Dave Lane – First Trip Of The Season

My first trip of the year was on January the second, which just happened to coincide with one of the biggest low pressure systems of the winter sweeping across the country, the forecast was pretty foreboding and they were talking about storm force winds and rain, not something you usually get the fishing rods out in?

For some reason that I still cannot figure I had decided to fish on the opposite bank to the one I usually favour, I think my reasoning was something to do with the dog actually. On the road bank of the lake Paddy only gets a pathway behind the swims and I thought that he could do with the extra exercise that the grassy area of the far bank offers. Also, I had been concentrating on the road bank for the last few trips and I was getting a bit bored of the same old view every week so it would make a nice change for me too. The fish can come out from either side and the mild weather seems to have kept them on the move a bit this year so I was just as confident whichever side I chose.

The rocky bank (as it is known) would have the disadvantage of the wind pumping straight into it but, as I’d arrived before the worst of it had hit, I was confident that I could get enough bait out there at the start and just fish over it for the two nights ahead, regardless of the conditions.

If I had realised at the time quite how severe it was going to get then I might have chosen differently but, by lunchtime I was quite happy with my swim choice, the bait had spodded out there without too much hassle and I had all four rods on good, clean areas.

By mid afternoon I was starting to have doubts as the wind had trebled in strength and the waves were starting to crash into the front of my swim, which unfortunately faced straight out into the strengthening weather. By the time it got dark the full force of the low pressure system was upon me and the radio was saying the winds were gusting at sixty miles and hour but, from where I sat, it felt more like 160 miles an hour!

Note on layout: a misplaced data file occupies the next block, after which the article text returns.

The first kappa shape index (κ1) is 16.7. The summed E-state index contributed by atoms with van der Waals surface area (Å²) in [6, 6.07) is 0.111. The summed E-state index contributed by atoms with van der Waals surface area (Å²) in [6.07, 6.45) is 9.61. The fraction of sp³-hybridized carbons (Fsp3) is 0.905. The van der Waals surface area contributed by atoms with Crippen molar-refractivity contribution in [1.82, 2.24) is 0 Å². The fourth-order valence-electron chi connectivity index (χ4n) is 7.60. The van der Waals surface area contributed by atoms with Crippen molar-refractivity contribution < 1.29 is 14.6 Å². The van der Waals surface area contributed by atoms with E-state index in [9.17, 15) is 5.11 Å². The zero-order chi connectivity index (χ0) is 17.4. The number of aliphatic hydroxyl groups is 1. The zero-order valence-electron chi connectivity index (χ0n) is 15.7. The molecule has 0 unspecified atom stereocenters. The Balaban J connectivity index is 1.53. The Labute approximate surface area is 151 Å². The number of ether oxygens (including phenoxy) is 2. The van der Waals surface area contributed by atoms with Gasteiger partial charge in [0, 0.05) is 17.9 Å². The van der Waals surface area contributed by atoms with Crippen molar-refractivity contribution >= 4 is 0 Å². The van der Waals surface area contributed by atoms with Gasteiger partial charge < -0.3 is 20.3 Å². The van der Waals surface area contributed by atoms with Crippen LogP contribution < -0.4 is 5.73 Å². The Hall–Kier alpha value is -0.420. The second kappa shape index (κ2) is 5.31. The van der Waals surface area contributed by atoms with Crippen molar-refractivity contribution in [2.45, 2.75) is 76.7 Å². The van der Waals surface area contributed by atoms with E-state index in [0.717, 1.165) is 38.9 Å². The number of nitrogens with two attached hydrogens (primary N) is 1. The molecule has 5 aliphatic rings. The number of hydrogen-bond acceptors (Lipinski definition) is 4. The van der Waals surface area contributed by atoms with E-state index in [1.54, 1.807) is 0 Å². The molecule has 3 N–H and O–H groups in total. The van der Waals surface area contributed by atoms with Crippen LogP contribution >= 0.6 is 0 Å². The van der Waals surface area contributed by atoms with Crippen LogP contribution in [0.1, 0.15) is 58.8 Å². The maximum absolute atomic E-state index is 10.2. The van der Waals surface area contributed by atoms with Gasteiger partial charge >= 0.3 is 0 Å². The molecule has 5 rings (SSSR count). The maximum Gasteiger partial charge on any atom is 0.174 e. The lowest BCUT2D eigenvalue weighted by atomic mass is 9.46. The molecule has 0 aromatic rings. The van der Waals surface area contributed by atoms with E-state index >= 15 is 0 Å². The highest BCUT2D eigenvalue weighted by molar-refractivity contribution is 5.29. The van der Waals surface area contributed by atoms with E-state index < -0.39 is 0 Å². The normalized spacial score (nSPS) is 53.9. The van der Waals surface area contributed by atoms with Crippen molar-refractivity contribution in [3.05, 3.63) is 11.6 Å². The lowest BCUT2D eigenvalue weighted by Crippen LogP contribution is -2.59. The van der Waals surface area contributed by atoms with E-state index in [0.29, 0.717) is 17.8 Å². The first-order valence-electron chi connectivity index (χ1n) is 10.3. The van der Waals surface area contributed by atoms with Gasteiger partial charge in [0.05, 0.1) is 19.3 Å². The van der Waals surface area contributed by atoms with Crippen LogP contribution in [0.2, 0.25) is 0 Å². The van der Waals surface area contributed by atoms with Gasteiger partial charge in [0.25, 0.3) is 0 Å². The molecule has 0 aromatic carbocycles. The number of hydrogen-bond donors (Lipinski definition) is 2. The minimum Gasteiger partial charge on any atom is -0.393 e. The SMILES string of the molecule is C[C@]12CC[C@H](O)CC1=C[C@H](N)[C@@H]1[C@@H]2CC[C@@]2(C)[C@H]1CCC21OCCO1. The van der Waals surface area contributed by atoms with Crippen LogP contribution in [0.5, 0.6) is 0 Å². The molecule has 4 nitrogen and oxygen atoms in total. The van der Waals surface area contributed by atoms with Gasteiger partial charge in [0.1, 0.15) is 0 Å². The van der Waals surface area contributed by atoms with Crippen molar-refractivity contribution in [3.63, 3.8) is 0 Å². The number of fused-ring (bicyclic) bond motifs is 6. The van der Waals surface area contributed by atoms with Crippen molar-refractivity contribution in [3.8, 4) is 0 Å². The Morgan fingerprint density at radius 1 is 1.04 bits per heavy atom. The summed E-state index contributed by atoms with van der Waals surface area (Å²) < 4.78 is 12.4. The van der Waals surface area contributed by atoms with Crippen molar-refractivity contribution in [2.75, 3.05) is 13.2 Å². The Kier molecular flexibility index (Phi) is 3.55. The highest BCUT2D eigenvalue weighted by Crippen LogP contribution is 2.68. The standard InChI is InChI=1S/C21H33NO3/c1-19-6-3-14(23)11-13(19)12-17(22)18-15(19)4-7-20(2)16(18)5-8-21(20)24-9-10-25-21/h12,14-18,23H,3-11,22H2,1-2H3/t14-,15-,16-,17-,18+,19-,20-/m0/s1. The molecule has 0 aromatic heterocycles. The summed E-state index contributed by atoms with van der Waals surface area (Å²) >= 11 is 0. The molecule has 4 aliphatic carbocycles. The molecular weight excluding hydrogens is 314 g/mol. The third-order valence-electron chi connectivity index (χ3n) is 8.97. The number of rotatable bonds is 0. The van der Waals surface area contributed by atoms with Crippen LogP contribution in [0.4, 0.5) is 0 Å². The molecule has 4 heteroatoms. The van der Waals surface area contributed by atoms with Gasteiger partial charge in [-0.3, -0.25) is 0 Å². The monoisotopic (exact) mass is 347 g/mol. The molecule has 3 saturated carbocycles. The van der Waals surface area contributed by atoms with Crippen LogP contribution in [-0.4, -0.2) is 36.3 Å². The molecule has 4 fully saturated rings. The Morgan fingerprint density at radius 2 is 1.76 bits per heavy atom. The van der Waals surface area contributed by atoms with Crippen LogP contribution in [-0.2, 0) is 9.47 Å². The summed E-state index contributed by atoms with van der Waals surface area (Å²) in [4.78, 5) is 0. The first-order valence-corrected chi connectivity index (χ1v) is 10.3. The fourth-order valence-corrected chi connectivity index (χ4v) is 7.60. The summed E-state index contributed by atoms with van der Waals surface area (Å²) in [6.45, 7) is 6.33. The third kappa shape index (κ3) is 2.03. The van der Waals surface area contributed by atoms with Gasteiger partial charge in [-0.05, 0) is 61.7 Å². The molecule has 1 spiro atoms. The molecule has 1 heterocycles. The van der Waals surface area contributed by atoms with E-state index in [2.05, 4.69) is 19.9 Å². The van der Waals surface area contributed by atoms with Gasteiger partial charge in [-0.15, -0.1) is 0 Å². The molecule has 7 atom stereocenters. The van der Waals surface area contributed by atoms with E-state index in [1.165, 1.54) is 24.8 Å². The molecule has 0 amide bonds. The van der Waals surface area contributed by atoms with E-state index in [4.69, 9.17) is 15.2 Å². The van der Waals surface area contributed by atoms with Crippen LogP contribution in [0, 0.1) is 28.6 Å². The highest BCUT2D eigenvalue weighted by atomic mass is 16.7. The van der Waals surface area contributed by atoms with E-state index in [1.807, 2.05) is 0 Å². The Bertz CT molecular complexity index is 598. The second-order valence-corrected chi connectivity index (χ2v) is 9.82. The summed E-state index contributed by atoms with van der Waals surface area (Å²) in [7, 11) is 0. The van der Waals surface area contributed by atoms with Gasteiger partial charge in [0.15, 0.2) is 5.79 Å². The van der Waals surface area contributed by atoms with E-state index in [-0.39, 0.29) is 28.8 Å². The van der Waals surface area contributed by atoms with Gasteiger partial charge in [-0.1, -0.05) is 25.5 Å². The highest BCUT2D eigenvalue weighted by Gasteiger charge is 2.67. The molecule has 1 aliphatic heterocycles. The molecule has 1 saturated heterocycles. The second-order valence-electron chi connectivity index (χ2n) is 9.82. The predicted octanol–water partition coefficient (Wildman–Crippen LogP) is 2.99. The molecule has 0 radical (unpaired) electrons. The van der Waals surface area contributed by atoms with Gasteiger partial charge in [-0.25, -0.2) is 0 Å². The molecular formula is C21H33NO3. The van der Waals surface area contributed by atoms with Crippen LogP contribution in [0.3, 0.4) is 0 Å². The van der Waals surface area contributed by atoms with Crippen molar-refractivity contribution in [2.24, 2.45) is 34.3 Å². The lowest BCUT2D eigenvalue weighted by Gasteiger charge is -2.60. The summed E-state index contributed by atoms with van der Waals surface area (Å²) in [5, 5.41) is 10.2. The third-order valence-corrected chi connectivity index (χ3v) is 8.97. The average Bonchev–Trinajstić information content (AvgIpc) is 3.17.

If there ever was going to be a test for the new bivvy then this was the night, I had to have the door zipped firmly down the entire time as the wind would have inflated the sides and ripped the pegs out in seconds if not. Throughout the first half of the night it was unbelievably bad and then, about midnight, it was as if somebody had a switched on an extra turbo-booster and any chance of sleep went out the window.

At one stage I risked going out for a wee and found that my unhooking mat, rod bag and all the extra little bits and pieces I had left outside (including a bucket of maggots) were all strewn across the field behind me, hanging from bushes and brambles.

At half past five in the morning, just as the wind was at it’s very strongest, one of the rods burst into life and I actually groaned in pain at the thought of having to go out there and deal with a fish. I’d half thought it might just be a big tree branch blowing through the lines or something but no; it was definitely a carp and an angry one as well. It was almost impossible to feel what was happening at the other end of the line; in fact it was all I could do to stand upright. The worst part was the netting, as I lifted the net off the ground it was like putting up a sail, it was almost ripped out of my hand.

Somehow though, between the waves, the uncontrollable landing net and the driving rain I managed to scoop up my hard won prize and I was pleased to see that it was considerably bigger than the previous weeks offering.

Hiding behind the fir trees to the side of the swim I managed to get enough shelter to weigh him in at twenty seven pounds, a fair reward for all the endurance I suppose.

The photography was a bit hairy though as I has to set up my nice new camera on a tripod and just pray that the wind didn’t smash it to pieces before I could gat a couple of quick shots.

With the fish all sorted and returned I unzipped the door and climbed back into the comparative warmth and serenity of the bivvy only to find that my bed had been totally dog-napped and he was fast asleep with his head on my pillow!

The next day was one of the wettest and most miserable days imaginable, I really wanted to move to somewhere more comfortable (like home) but the rain just slashed down relentlessly and I decided the easiest move was to zip the door back down and go to bed, staying put for yet another wild night. Luckily though there was a slight shift in the wind, the southerly stopped and left only the strong westerly which meant that it wasn’t blowing straight at me anymore and I could actually have the luxury of an open doorway. Once again though I had the only bite of the session and the fish decided not to make a return visit for the second night. I was pleased to get the first one of the year under my belt but there must be a way of getting more than one bite every forty eight hours.

Next week I think I’ll either move about a bit more or maybe fish all four rods on different depth zigs in the hours of daylight before swapping back to the bottom for the nights. Whatever happens though, I doubt I’ll fish in conditions as severe as that again for a while.

Oh, and by the way, the bivvy stayed rock solid for the entire trip so it passed it big test with flying colours and I also managed to retrieve all my missing gear from the bushes, although most of the maggots had managed to make good their escape.